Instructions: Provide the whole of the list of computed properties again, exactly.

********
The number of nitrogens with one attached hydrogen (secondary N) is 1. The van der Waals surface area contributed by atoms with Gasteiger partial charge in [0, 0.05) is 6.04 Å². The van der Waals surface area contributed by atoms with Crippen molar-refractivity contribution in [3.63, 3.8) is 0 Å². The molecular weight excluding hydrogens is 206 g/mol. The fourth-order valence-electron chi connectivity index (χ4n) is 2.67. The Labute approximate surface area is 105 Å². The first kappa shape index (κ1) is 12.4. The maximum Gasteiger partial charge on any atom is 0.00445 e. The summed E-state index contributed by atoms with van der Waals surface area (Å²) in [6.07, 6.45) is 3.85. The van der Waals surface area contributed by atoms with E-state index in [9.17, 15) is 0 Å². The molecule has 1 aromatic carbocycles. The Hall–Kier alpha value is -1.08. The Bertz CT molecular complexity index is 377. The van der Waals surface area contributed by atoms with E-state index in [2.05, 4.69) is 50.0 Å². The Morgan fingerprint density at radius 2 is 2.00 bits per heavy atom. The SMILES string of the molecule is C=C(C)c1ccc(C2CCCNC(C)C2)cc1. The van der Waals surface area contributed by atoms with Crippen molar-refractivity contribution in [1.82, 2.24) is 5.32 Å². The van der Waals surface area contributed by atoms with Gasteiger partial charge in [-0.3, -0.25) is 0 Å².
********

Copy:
The number of nitrogens with one attached hydrogen (secondary N) is 1. The van der Waals surface area contributed by atoms with Gasteiger partial charge in [0, 0.05) is 6.04 Å². The van der Waals surface area contributed by atoms with Crippen molar-refractivity contribution in [3.63, 3.8) is 0 Å². The molecular weight excluding hydrogens is 206 g/mol. The fourth-order valence-electron chi connectivity index (χ4n) is 2.67. The Labute approximate surface area is 105 Å². The first kappa shape index (κ1) is 12.4. The maximum Gasteiger partial charge on any atom is 0.00445 e. The summed E-state index contributed by atoms with van der Waals surface area (Å²) in [6.07, 6.45) is 3.85. The van der Waals surface area contributed by atoms with E-state index in [9.17, 15) is 0 Å². The molecule has 1 aromatic carbocycles. The Hall–Kier alpha value is -1.08. The Bertz CT molecular complexity index is 377. The van der Waals surface area contributed by atoms with E-state index in [2.05, 4.69) is 50.0 Å². The Morgan fingerprint density at radius 2 is 2.00 bits per heavy atom. The SMILES string of the molecule is C=C(C)c1ccc(C2CCCNC(C)C2)cc1. The van der Waals surface area contributed by atoms with Crippen molar-refractivity contribution in [1.82, 2.24) is 5.32 Å². The van der Waals surface area contributed by atoms with Gasteiger partial charge in [-0.3, -0.25) is 0 Å².